Gwen Stefani speaks on “Harajuku Girls” cultural appropriation claims
Cultural appropriation claims are coming back to light as her solo debut album ‘Love. Angel. Music. Baby.’ turns 15 this month.November 21, 2019
In the wake of the 15-year anniversary of her debut solo album, Love. Angel. Music. Baby., Gwen Stefani is addressing accusations of cultural appropriation as it relates to single “Harajuku Girls” and more.
Stefani released her first solo effort in 2004 after previously releasing five studio albums as the frontwoman of No Doubt. Love. Angel. Music. Baby. was met with six total Grammy Award nominations as well as positive feedback from new and old fans alike.
“Hollaback Girl” can still be heard on the radio and echoing through fans’ earbuds on the daily. You can watch the music video below for a little nostalgic boost through your veins.
Another track on the album, “Harajuku Girls” went on to be a sort of theme for the remainder of the Love. Angel. Music. Baby. era. Stefani embarked on a North American tour titled the Harajuku Lovers tour. She was often accompanied by four Japanese backup dancers who were called Harajuku Girls during her shows and promotional events.
Since then, people have accused the singer of cultural appropriation by using the Harajuku subculture as a marketing strategy.
Stefani recently sat down with Billboard to address the topic, her appreciation for the culture and to look back on Love. Angel. Music. Baby. before its 15th birthday. The vocalist revealed the story behind each track, and you can read her response in full on “Harajuku Girls” below.
When it first came out, I think people understood that it was an artistic and literal bow down to a culture that I was a superfan of. This album was like a dream. I went in thinking I’m going to make something that could never be possible — me doing a dance record — come true. It was almost like a joke, because I thought that could never happen to me. So it was my fantasy. When the Harajuku Girls came out, it was like, you’re not even real, you’re a dream. It wasn’t like, “You’re not real because you’re Asian.” Are you kidding me? That would be horrifying!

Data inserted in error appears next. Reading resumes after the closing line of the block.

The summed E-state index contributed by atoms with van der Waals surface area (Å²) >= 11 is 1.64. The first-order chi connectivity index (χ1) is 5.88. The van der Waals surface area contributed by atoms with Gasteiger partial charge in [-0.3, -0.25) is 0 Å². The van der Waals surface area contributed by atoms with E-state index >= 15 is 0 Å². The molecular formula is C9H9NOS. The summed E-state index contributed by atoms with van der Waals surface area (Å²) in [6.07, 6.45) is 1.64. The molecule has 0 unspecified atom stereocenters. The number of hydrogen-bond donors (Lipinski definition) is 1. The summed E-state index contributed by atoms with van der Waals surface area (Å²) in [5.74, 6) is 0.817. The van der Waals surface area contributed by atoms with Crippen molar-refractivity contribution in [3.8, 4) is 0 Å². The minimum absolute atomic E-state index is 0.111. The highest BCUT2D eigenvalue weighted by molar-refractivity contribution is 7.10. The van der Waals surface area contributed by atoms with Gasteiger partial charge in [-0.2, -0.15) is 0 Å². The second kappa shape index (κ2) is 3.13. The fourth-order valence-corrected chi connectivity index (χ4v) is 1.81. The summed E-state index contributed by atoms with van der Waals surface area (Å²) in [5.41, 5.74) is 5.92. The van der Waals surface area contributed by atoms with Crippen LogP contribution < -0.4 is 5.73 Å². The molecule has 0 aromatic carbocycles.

So when people asked me about it during radio interviews, I told them this was all a concept and we were having fun. By the way, the girls were cast to be dancers — that’s all. We went to Nobu in London and we talked about the concept of the record and I showed them my style bible. Judging by their own personalities, I called them “Love,” “Angel,” “Music” and “Baby.” It was like we were creating a group together.
I wanted to write a song that talked about my love for Harajuku. When you’re from Anaheim and never traveled outside of your city until you’re 21 years old, it was really crazy to go to Japan. My dad went there a lot because he worked with Yamaha motorcycles, so I had a fascination from a young age. When I got there and saw how fashion-obsessed they were, I thought they were my people, because my style was so unique. I get a little defensive when people [call it culture appropriation], because if we didn’t allow each other to share our cultures, what would we be? You take pride in your culture and have traditions, and then you share them for new things to be created.
More on Love. Angel. Music. Baby.
In honor of its 15th anniversary, Stefani’s solo debut Love. Angel. Music. Baby. is getting a remaster issue set to drop this Friday, Nov. 22. The singer will also rerelease two merch items from the original Love. Angel. Music. Baby. collection.
The new edition of the well-loved album was remastered by Chris Gehringer, who has also worked with Drake, Lady Gaga and more. Stefani will perform an assortment of songs from Love. Angel. Music. Baby. on The Voice where she has been a coach on and off for several seasons. The episode will air Tuesday, Nov. 26 on NBC.
Stefani can be found at her residence in Las Vegas at the Zappos theater starting in February or in South America in March. You can see a full list of dates below and check out the Love. Angel. Music. Baby. preorder packages here.
North American dates:
02/07 – Las Vegas, NV @ Zappos Theater
02/08 – Las Vegas, NV @ Zappos Theater
02/12 – Las Vegas, NV @ Zappos Theater
02/14 – Las Vegas, NV @ Zappos Theater
02/15 – Las Vegas, NV @ Zappos Theater
02/19 – Las Vegas, NV @ Zappos Theater
02/21 – Las Vegas, NV @ Zappos Theater
02/22 – Las Vegas, NV @ Zappos Theater
05/01 – Las Vegas, NV @ Zappos Theater
05/02 – Las Vegas, NV @ Zappos Theater
05/06 – Las Vegas, NV @ Zappos Theater
05/08 – Las Vegas, NV @ Zappos Theater
05/09 – Las Vegas, NV @ Zappos Theater
05/13 – Las Vegas, NV @ Zappos Theater
05/15 – Las Vegas, NV @ Zappos Theater
05/16 – Las Vegas, NV @ Zappos Theater
South American dates:
03/27-29 – Santiago, CL @ Parque O’Higgins
03/27-29 – Buenos Aires, AR @ Hipódromo De San Isidro
04/03- 05 – Sao Paulo, BR @ Autodromo De Interlagos
See more: 30 albums turning 10 in 2019